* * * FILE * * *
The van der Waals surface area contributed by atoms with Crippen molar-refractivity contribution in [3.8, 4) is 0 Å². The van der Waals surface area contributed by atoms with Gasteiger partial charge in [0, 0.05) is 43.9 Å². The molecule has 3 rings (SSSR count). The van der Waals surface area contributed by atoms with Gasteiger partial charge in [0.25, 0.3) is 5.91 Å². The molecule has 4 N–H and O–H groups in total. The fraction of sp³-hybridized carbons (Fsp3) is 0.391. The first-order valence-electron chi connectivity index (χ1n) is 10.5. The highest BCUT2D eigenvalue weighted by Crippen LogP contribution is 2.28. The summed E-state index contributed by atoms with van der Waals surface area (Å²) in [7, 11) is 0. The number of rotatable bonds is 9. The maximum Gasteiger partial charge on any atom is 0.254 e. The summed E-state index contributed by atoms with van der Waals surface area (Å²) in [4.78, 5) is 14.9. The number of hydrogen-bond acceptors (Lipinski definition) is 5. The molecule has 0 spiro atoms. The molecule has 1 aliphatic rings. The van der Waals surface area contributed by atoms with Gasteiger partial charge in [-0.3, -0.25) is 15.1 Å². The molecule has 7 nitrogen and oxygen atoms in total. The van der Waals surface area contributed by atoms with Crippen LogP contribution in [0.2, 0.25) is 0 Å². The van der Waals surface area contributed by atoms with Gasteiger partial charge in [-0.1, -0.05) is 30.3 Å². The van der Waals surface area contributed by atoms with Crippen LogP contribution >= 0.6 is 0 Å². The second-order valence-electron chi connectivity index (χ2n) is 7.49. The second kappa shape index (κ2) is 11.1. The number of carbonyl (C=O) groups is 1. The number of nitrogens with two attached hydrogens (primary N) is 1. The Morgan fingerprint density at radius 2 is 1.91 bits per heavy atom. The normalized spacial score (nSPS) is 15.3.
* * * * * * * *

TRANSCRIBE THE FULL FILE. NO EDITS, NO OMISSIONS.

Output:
The van der Waals surface area contributed by atoms with Crippen molar-refractivity contribution in [3.8, 4) is 0 Å². The van der Waals surface area contributed by atoms with Gasteiger partial charge in [0, 0.05) is 43.9 Å². The molecule has 3 rings (SSSR count). The van der Waals surface area contributed by atoms with Gasteiger partial charge in [0.25, 0.3) is 5.91 Å². The molecule has 4 N–H and O–H groups in total. The fraction of sp³-hybridized carbons (Fsp3) is 0.391. The first-order valence-electron chi connectivity index (χ1n) is 10.5. The highest BCUT2D eigenvalue weighted by Crippen LogP contribution is 2.28. The summed E-state index contributed by atoms with van der Waals surface area (Å²) in [7, 11) is 0. The number of rotatable bonds is 9. The maximum Gasteiger partial charge on any atom is 0.254 e. The summed E-state index contributed by atoms with van der Waals surface area (Å²) in [4.78, 5) is 14.9. The number of hydrogen-bond acceptors (Lipinski definition) is 5. The molecule has 0 spiro atoms. The molecule has 1 aliphatic rings. The van der Waals surface area contributed by atoms with Gasteiger partial charge in [-0.3, -0.25) is 15.1 Å². The molecule has 7 nitrogen and oxygen atoms in total. The van der Waals surface area contributed by atoms with Crippen LogP contribution in [0.2, 0.25) is 0 Å². The van der Waals surface area contributed by atoms with Gasteiger partial charge in [-0.1, -0.05) is 30.3 Å². The van der Waals surface area contributed by atoms with Crippen LogP contribution >= 0.6 is 0 Å². The second-order valence-electron chi connectivity index (χ2n) is 7.49. The second kappa shape index (κ2) is 11.1. The number of carbonyl (C=O) groups is 1. The number of nitrogens with two attached hydrogens (primary N) is 1. The Morgan fingerprint density at radius 2 is 1.91 bits per heavy atom. The normalized spacial score (nSPS) is 15.3.